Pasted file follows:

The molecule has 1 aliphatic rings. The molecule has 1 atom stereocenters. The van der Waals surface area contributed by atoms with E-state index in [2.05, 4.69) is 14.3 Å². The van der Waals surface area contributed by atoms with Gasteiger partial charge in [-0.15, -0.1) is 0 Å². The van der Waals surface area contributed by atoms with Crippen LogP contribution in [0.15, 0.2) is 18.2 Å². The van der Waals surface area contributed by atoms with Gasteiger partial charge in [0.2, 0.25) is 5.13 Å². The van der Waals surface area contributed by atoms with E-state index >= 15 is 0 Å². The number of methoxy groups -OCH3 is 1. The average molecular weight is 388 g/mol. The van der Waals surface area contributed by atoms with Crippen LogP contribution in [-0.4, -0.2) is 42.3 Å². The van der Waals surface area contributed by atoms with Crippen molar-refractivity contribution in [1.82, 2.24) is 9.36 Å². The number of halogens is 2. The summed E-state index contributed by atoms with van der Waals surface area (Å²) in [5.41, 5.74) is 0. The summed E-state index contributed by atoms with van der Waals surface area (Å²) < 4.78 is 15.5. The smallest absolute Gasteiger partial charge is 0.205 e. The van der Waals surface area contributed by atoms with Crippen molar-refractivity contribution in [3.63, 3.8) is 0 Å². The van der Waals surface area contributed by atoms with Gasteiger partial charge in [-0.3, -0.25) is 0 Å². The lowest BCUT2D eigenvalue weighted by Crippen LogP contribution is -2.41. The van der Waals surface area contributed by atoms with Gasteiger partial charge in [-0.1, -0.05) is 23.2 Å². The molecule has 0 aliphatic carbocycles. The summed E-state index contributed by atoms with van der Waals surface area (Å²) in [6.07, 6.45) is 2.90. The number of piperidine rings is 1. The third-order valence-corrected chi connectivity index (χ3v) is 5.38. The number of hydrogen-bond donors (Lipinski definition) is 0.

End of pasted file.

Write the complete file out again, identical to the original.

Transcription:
The molecule has 1 aliphatic rings. The molecule has 1 atom stereocenters. The van der Waals surface area contributed by atoms with E-state index in [2.05, 4.69) is 14.3 Å². The van der Waals surface area contributed by atoms with Gasteiger partial charge in [-0.15, -0.1) is 0 Å². The van der Waals surface area contributed by atoms with Crippen LogP contribution in [0.15, 0.2) is 18.2 Å². The van der Waals surface area contributed by atoms with Gasteiger partial charge in [0.2, 0.25) is 5.13 Å². The van der Waals surface area contributed by atoms with E-state index >= 15 is 0 Å². The number of methoxy groups -OCH3 is 1. The average molecular weight is 388 g/mol. The van der Waals surface area contributed by atoms with Crippen LogP contribution in [-0.4, -0.2) is 42.3 Å². The van der Waals surface area contributed by atoms with Crippen molar-refractivity contribution in [1.82, 2.24) is 9.36 Å². The number of halogens is 2. The summed E-state index contributed by atoms with van der Waals surface area (Å²) in [5.41, 5.74) is 0. The summed E-state index contributed by atoms with van der Waals surface area (Å²) < 4.78 is 15.5. The smallest absolute Gasteiger partial charge is 0.205 e. The van der Waals surface area contributed by atoms with Crippen molar-refractivity contribution in [3.63, 3.8) is 0 Å². The van der Waals surface area contributed by atoms with Gasteiger partial charge in [-0.3, -0.25) is 0 Å². The lowest BCUT2D eigenvalue weighted by Crippen LogP contribution is -2.41. The van der Waals surface area contributed by atoms with Gasteiger partial charge in [-0.1, -0.05) is 23.2 Å². The molecule has 0 aliphatic carbocycles. The summed E-state index contributed by atoms with van der Waals surface area (Å²) in [6.07, 6.45) is 2.90. The number of piperidine rings is 1. The third-order valence-corrected chi connectivity index (χ3v) is 5.38. The number of hydrogen-bond donors (Lipinski definition) is 0.